Westminster MPs have urged the European Union to release a long-awaited report into Palestinian school curriculum, which is radicalising children against Israel.

The UK continues be a major funder of Palestinian Authority and UNWRA schools that are promoting anti-Semitism from an early age.

MP Jonathan Gullis, who together with Minister of State James Cleverly initiated a debate in the Houses of Parliament on Tuesday, displayed a reading comprehension textbook for 10-year-olds that praised Dalal al-Mughrabi, who killed 38 Israelis including 13 children, on a bus in 1978.

Gullis, who is a former teacher, cited research by IMPACT-se, a research institute analyzing textbooks, which reviewed 202 such books from the current Palestinian curriculum, finding “a systematic insertion of violence, martyrdom and jihad across all grades and subjects, where the possibility of peace with Israel is rejected.” 

IMPACT-se CEO Marcus Sheff said the MPs “exhibited a great deal of frustration – that years after the issue of hate in Palestinian textbooks was raised in parliament, no changes have been made.”

Sheff also said the European Commission has a responsibility to countries funding the Palestinian Education Ministry to make its report on Palestinian textbooks available to the public.

MP Stephen Crabb questioned “why there has been so little progress” in removing incitement from textbooks, pointing out that “concerns have been constantly raised by members across parties in this house about the use of inciteful language in textbooks – which, whether directly or indirectly, UK aid has helped to finance.”

Former Cabinet Minister Rt Hon Theresa Villiers MP says she first raised the issue of incitement in Palestinian textbooks in “a Parliamentary Question in the European Parliament 19 years ago”. She asks: “Why is this problem not fixed?”

MP Matthew Offord highlighted that 31 official Palestinian Authority schools named after terrorists, as well as “three named after Nazi collaborators” – sending clear message that terrorists will be honoured for attacks.

Meanwhile, MP Mary Robinson explained that UNRWA schools in the West Bank & Gaza “have to follow the curriculum set by the Palestinian Authority, which as we have heard, glorifies martyrdom, rejects peaceful coexistence with Israel”. The UK has provided £330m to UNRWA over past 5 years.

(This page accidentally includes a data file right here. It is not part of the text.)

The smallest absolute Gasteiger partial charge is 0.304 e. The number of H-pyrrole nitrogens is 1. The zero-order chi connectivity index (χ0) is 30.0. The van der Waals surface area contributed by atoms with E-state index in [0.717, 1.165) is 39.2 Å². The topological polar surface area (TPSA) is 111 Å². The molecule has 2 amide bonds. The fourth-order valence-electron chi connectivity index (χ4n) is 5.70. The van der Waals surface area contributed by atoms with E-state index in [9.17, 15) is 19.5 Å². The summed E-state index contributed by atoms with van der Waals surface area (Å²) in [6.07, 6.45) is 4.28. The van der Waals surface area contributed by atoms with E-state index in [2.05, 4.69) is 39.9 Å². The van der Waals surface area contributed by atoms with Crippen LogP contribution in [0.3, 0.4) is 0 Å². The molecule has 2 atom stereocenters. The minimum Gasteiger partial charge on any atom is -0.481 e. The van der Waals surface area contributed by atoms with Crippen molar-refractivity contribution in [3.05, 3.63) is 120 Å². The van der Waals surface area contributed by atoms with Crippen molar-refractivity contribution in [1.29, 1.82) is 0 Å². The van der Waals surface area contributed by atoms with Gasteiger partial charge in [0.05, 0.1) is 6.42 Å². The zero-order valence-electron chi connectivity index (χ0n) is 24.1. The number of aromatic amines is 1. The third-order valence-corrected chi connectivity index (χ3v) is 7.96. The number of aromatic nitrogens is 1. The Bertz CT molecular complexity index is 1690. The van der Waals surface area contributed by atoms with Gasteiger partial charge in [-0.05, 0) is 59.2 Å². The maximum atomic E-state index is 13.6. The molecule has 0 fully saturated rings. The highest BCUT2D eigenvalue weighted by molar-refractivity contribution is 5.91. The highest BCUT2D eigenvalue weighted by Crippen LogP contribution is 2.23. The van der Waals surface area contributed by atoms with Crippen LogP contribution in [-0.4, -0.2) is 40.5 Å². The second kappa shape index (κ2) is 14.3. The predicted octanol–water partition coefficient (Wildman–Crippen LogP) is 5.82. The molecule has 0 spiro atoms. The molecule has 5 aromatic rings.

Labour Friends of Israel chairman MP Steve McCabe said: “I strongly support a two-state solution – and it is precisely because of that support that I believe it is imperative that we tackle the issue of radicalization in the Palestinian school curriculum.

The textbooks “seek to pass on old hatreds and prejudices to a new generation of young people,” McCabe added. “It’s a barrier to reconciliation and coexistence, is pernicious and simply unacceptable.”

Cleverly responded that “antisemitism is unacceptable in all its forms. It is offensive, it is hateful and has no place anywhere in society, least of all in the classrooms.”

The minister said the government is “deeply concerned” by the incitement of hatred and violence towards Israelis in Palestinian textbooks.

“These are serious allegations and we take them seriously,” he added.

Jerusalem Deputy Mayor Fleur Hassan-Nahoum, who helped raise awareness of the issue via Conservative Friends of Israel, said that “today many rational, bipartisan voices in the House of Commons made very clear that the funding of incitement and antisemitism in the Palestinian School Curriculum is no longer acceptable, whether the funding by the UK is direct or indirect.”

“Building co-existence and a shared society starts with a child’s education,” she added. “The Palestinian school books are the antithesis of this, and so if there is to be any hope of peace on the horizon – and if foreign governments want to be a part of helping build the infrastructure for peace – they have to start by regulating and influencing for the good the very education that they are funding.”